In the Bay Area, households prepare for the annual tradition. Mothers and fathers are preparing their homes for the return of their children. Sons and daughters are going and are going to return from distant places.
After the holidays, these families will gather another annual tradition: they say goodbye until they get back together at the end of next year. This is what makes it the Christmas of the housing crisis: Christmas is becoming a sweeter reunion, but overshadowed by looming long goodbyes.
How we got here is easy to explain. We live in a region that attracts people from all over the world for exceptionally high-paying jobs. We do not build housing either for visitors or for our own children. As our children grow up, they are given a choice: Do they compete with high-paying professionals for basic housing? Some of them are able to do this, and many of them remain. Others make difficult choices because they have a much lower standard of living than their parents, as rent wastes their salaries and roommates lose their minds. Some others would go looking elsewhere for opportunities, regardless of the conditions here. It would be rude to say that we made the rest of our children economic refugees, but in fact it is.
Why we continue to choose to displace our youth, generation after generation, depends on our preferences. Many would rather see lawn than architecture, or would rather see free sidewalk parking and empty than full and measurable. Many people who love the shade of a tree have an aversion to the shadows cast by buildings. Such preferences are processed by local elections for local leaders. These local leaders refine them in local politics. This policy made housing functionally illegal in many areas and economically impossible to produce on a scale anywhere else.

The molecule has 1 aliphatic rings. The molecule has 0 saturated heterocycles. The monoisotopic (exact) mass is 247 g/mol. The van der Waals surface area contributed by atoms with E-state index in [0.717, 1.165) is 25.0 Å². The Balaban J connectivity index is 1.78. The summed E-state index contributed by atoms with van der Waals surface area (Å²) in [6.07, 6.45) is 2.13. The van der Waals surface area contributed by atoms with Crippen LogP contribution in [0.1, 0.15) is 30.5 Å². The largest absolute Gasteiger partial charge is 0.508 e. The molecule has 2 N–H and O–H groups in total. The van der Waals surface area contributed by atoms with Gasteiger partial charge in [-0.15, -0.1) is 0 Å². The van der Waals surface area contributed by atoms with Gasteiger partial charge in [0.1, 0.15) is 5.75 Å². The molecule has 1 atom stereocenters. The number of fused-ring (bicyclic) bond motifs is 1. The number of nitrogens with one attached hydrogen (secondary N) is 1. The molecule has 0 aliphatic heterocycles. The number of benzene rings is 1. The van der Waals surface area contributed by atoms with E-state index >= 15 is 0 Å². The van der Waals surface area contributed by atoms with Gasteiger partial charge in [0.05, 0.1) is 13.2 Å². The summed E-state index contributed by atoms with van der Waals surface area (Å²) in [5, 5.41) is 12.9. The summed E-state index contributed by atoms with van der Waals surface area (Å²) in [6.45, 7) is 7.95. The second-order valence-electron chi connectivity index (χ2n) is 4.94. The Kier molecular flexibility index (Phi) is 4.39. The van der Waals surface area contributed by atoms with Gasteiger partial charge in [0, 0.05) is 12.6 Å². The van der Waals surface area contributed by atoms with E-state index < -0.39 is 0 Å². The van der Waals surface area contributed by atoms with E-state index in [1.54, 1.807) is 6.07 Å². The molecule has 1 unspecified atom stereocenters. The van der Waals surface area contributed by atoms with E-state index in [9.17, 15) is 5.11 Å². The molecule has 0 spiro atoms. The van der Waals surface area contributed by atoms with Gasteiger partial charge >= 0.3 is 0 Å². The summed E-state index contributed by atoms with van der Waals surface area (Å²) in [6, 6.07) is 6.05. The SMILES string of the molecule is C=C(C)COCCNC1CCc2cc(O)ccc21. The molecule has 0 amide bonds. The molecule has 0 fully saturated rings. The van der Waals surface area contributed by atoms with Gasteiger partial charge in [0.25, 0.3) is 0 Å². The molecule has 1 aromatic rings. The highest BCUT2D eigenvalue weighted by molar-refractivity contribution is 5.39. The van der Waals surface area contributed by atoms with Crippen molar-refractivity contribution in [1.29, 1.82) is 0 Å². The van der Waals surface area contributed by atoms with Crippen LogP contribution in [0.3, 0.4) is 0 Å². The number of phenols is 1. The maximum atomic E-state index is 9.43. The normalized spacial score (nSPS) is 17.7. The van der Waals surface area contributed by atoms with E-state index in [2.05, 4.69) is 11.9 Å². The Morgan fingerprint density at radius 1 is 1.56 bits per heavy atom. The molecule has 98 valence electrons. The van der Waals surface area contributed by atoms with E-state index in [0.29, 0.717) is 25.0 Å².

Every city wants to remain frozen in time like a snow globe, while others are solving the housing crisis. But it freezes our own children.
Displacement hurts not only those who are forced to leave their homes, but also those who are left behind. A few months after the approaching goodbyes, many Bay Area parents will see empty parking spaces and calm down, but not see grandchildren playing, which will make them happy for life. In isolation, too many become violent as they age.
Despite all this, Christmas is a really special time of the year due to the housing crisis. This allows us to understand what we are losing, albeit briefly. This gives us a moment when we can start making choices that will allow our children to stay in the future. Perhaps this year we can decide to lay the groundwork for future generations to enjoy Christmas without so many goodbyes.
Scott O’Neill is a volunteer at Palo Alto Forward and Peninsula For All.